Finally, collaborative ties between the government, civil society organizations (CSOs), academics, and relevant parties at the national and regional levels nurtured through forums for sharing information and strategy, strengthening cooperation and offering policy recommendations for preventing violent extremism. Such partnerships have been realized by INFID through a public seminar on“Radicalism and Extremism in Asia; Experience, Analysis and Strategy to Prevent It”and aRegional Expert Meeting on “Strengthening and Making Regional Cooperation Effective in Preventing Radicalism and Violent-Extremism” held on 28 – 29 March 2019 atAshleyHotel, K.H. Wahid Hasyim, Central Jakarta.
The events brought together the academia, CSOs, government, media, donors, embassy representatives and experts in preventing violent extremism (PVE) at the national and regional levels. Attendees include Ghufron Masudi from AMAN Indonesia andSilvana Apituley, Head of Expert Staff to Deputy V of the Executive Office of the President who shared their views and recommendations on what has been done and still needs to be done for preventing women from being radicalized.
Accordingto Ghufron, one of the ways to prevent female participation in extremism is to create women’s schools on peacebuildingfor strengthening knowledge and skills on conflict transformation and peacebuilding, and countering radical ideologies through community-based learning for women and strengthening women’s leadership. Silvana Apituley emphasized on the need for synergies between the government and civil society in dealing with terrorism by using gender analysis and promoting the rights of children and women.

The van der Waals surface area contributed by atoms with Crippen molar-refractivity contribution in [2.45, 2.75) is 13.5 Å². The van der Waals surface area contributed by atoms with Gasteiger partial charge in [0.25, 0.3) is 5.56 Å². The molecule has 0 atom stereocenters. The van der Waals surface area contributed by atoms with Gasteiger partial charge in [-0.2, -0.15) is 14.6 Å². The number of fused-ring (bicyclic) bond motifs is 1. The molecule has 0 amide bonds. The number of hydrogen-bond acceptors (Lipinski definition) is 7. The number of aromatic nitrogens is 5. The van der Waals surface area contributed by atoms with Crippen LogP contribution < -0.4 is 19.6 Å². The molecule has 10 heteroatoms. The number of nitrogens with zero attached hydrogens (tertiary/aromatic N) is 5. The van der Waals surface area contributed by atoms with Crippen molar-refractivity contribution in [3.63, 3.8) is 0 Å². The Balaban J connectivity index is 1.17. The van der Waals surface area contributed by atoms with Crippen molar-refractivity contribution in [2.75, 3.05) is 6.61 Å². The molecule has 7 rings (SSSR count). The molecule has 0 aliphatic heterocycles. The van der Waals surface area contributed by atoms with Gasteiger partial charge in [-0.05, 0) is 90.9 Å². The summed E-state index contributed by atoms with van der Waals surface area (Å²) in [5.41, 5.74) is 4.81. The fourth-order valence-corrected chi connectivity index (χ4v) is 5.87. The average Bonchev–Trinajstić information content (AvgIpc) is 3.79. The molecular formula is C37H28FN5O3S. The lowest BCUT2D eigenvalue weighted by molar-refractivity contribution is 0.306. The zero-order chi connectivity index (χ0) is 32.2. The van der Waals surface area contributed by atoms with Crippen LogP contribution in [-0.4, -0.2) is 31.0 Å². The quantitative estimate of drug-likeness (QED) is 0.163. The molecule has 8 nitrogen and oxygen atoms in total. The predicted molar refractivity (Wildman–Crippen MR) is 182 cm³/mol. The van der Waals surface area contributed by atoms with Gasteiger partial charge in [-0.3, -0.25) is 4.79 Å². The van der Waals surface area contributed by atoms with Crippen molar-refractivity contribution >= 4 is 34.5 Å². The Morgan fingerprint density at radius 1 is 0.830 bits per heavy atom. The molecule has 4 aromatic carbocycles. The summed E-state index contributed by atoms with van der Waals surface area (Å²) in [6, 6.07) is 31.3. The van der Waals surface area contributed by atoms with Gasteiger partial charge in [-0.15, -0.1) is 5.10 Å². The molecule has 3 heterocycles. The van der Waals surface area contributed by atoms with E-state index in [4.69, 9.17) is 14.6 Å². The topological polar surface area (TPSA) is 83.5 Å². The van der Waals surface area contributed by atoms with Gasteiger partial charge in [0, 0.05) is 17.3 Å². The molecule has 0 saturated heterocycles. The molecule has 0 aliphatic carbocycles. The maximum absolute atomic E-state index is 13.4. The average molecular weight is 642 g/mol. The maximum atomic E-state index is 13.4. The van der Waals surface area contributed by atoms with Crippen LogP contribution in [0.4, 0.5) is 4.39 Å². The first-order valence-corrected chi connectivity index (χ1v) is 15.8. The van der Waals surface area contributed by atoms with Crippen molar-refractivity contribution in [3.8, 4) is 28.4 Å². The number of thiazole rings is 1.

The case involving Dian Yulia Novi (2016)proves the shifting role of terror acts in Indonesia. Women no longer play a supporting role for men, but have now become the main actors behind terrorism, despite the fact that women in terrorist activities are essentially the victims of their own obliviousness and powerlessness manipulated by people with terror foremost in their minds. The government and all elements of society therefore need to pay serious attention to the prevention of terrorism, among others by repealing local regulations or policies that discredit women, creating spaces for women’s participation in decision-making and providing equal access to resources, producing narratives that promote peace and a moderate brand of Islam in a consistent manner and working in concert with the government, academics, civil society and others in forums or discussions to develop a strategic action plan for preventing violent extremism.
Sandra Whitworth, “Feminist Theories: From Women to Gender and World Politics,” Women, Gender, and World Politics.
 Mulia, Musdah. “Perempuan Dalam Gerakan Terorisme di Indonesia”